Disrupting books

Substack wants to take publishing back to Victorian times

Substack, which owns the platform on which you read SHuSH, recently announced plans to enter the world of book publishing, because Substack, like everyone else in tech, is a disruptor.

Newsletters already are said to be disrupting conventional media, giving writers/creators an opportunity to reach their audiences directly instead of through the medium of a newspaper or magazine. Supposedly, the advantages are to the writer/creator, who can charge individual readers $5 or so a week/month and earn an income independent of a larger publishing enterprise. Who doesn’t want to own his/her own work? Substack takes a 10 per cent cut, which is pretty low compared to what Apple takes from creators in its app store and Amazon from its sellers (in other words, expect it to rise over time). In isolated cases, Substack guarantees star writers a certain level of income to entice them to the platform.

Substack isn’t alone in the newsletter space. There are a bunch of alternatives, including Buttondown, TinyLetter, Revue, and MailerLite, and it is also possible to run a newsletter off a subscription platform such as Patreon or an email marketing platform such as Mailchimp.

A few months ago, Facebook jumped into the newsletter game with Facebook Bulletin. This comes under the guise of “supporting independent writers,” which everyone knows is Zuckerberg’s raison d’etre (for more on this see the New Republic’s “Facebook has found a new way to ruin media”). Zuck threw big money at Malcolm Gladwell, Mitch Albom, economist Tyler Cowen, and sports personality Erin Andrews to kickstart the venture. The platform is not taking a cut of subscription revenue, which is another way of saying Facebook is using its financial might to crush rivals in a new market: ‘Here’s your disruption, Substack.’

Welcome to the 108th edition of SHuSH, the weekly newsletter of Sutherland House Books. If you’re new here, hit the button—it’s free:

The Bulletin results are weird. Cowen’s posting daily but it’s the same stuff as on his Marginal Revolution blog, which is still running. Gladwell has posted infrequently and lazily, largely follow-ups to his previous work (more Ivy-League bashing).

There has been much angst in the newspaper/magazine world about the rise of newsletters, in part because writers driven out of conventional news outlets, including Andrew Sullivan, Alison Roman, and Bari Weiss, have resurrected on Substack. The platform is bashed for providing a backdoor for reprobates. There is also fear that Substack may cause a brain drain at newspapers and magazines if top talent can enjoy lucrative or at least sustainable careers by going direct to consumer.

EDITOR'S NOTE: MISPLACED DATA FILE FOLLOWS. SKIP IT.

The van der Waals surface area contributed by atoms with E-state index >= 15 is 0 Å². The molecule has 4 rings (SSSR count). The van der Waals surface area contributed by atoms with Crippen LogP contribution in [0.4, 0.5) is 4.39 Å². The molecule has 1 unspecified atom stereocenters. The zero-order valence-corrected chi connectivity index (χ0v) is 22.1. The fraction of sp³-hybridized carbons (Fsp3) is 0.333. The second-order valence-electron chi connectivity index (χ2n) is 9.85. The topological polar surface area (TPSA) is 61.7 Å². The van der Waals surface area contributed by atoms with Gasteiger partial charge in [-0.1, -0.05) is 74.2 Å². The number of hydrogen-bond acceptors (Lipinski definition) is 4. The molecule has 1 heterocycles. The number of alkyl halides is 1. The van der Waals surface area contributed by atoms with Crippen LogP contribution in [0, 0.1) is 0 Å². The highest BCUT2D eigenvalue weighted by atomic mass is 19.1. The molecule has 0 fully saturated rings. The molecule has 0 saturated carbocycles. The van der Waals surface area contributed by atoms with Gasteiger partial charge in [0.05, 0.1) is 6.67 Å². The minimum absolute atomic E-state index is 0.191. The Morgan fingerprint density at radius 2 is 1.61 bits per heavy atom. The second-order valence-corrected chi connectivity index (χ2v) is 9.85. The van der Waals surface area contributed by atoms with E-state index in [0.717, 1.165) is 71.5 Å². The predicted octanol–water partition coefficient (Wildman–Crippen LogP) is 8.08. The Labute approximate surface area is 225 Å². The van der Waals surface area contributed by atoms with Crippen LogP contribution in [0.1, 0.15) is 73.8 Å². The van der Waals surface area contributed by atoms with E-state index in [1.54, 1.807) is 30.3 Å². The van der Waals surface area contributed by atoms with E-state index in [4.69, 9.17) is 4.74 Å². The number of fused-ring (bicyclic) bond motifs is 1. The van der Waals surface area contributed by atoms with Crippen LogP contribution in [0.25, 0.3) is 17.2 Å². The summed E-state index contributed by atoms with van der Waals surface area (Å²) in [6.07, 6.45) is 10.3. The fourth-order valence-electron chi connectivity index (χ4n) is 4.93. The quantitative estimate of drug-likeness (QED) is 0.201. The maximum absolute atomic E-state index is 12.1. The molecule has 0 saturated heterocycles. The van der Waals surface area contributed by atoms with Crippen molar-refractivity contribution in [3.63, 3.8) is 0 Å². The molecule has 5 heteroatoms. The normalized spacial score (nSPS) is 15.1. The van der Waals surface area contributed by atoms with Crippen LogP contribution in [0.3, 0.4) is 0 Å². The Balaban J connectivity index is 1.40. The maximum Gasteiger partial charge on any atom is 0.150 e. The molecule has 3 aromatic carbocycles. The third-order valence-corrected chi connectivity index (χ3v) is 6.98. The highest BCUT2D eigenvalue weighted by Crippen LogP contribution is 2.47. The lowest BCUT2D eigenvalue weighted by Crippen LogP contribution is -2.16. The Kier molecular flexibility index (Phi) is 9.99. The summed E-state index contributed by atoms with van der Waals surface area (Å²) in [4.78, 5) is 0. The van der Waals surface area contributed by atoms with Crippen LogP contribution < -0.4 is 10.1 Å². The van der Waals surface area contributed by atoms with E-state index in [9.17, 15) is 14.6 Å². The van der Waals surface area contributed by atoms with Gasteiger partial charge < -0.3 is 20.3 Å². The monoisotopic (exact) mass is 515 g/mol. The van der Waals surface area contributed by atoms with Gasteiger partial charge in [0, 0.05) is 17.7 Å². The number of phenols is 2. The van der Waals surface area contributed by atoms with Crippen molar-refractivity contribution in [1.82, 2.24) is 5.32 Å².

There has also been criticism of newsletters from writer/creator types, who note that only a few stars are making bank on these platforms while everyone else is being abused in gig economy fashion. This is largely true. For most newsletters writers, as with most bloggers and YouTuber, dreams are big and rewards are wanting.

Regardless, more newsletters are coming, and not just on the aforementioned platforms. Conventional media outlets are busily hiring heads of newsletter development and repurposing their content for delivery to your inbox, which is understood to be more valuable than delivery to your Twitter or Facebook feed because people tend to care more about things in the inbox. The Wall Street Journal has forty-four separate newsletters, mostly updates or curations of its standard fare. The WSJ appears to have built its own platform and, unlike Substack, earns revenue by slipping ads into its content rather than charging subscription fees (although you have to already be a subscriber to the WSJ to get the free newsletters).

One result of all this newsletter activity has been to clog the world’s email inboxes, which will make it increasingly difficult to distinguish between your inbox and your Twitter feed. Another will be subscription fatigue. We’ve gone from an internet where all content was free to one where almost every news outlet and a ton of newsletters and podcasts are now requiring payment (along with all your streaming services).

For the people at Substack, the abundance of competitive activity has to be a headache. You create a great platform that strikes a chord with its intended audience and just as it’s gaining momentum, Zuckerberg and Rupert Murdoch are on your ass. What do you do?

More disruption!

Substack wants to upend the book publishing world. Its gambit is to deliver serialized books on its subscription platform. Zack O’Malley Greenburg, who has written popular books on Jay-Z and Michael Jackson, has been recruited to produce a new work that will be released a chapter a week for $5 a month or $50 a year. The subject is the reinvention of the music industry after its disruption by digital technologists. So disruption on top of disruption—how can it miss?